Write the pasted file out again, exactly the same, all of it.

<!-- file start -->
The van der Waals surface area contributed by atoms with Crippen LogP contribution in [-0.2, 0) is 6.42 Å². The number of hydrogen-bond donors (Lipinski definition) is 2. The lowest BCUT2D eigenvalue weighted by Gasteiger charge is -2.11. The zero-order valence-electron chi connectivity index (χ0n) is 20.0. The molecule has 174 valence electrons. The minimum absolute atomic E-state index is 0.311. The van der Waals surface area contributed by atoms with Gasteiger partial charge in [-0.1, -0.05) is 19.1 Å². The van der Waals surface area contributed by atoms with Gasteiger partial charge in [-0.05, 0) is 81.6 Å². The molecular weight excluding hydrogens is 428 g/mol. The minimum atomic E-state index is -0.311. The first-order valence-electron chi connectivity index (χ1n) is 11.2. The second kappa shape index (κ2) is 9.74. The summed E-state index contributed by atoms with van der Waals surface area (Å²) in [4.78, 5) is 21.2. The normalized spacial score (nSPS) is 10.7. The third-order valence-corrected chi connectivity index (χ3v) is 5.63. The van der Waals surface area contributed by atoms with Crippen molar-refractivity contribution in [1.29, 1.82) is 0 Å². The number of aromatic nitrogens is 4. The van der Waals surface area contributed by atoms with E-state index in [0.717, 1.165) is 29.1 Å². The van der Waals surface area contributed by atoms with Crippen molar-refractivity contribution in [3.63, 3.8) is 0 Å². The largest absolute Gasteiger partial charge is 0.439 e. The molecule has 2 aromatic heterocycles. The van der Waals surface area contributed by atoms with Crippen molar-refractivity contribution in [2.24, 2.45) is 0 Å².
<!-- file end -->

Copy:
The van der Waals surface area contributed by atoms with Crippen LogP contribution in [-0.2, 0) is 6.42 Å². The number of hydrogen-bond donors (Lipinski definition) is 2. The lowest BCUT2D eigenvalue weighted by Gasteiger charge is -2.11. The zero-order valence-electron chi connectivity index (χ0n) is 20.0. The molecule has 174 valence electrons. The minimum absolute atomic E-state index is 0.311. The van der Waals surface area contributed by atoms with Gasteiger partial charge in [-0.1, -0.05) is 19.1 Å². The van der Waals surface area contributed by atoms with Gasteiger partial charge in [-0.05, 0) is 81.6 Å². The molecular weight excluding hydrogens is 428 g/mol. The minimum atomic E-state index is -0.311. The first-order valence-electron chi connectivity index (χ1n) is 11.2. The second kappa shape index (κ2) is 9.74. The summed E-state index contributed by atoms with van der Waals surface area (Å²) in [4.78, 5) is 21.2. The normalized spacial score (nSPS) is 10.7. The third-order valence-corrected chi connectivity index (χ3v) is 5.63. The van der Waals surface area contributed by atoms with Crippen molar-refractivity contribution in [1.29, 1.82) is 0 Å². The number of aromatic nitrogens is 4. The van der Waals surface area contributed by atoms with E-state index in [0.717, 1.165) is 29.1 Å². The van der Waals surface area contributed by atoms with Crippen molar-refractivity contribution in [3.63, 3.8) is 0 Å². The largest absolute Gasteiger partial charge is 0.439 e. The molecule has 2 aromatic heterocycles. The van der Waals surface area contributed by atoms with Crippen molar-refractivity contribution in [2.24, 2.45) is 0 Å².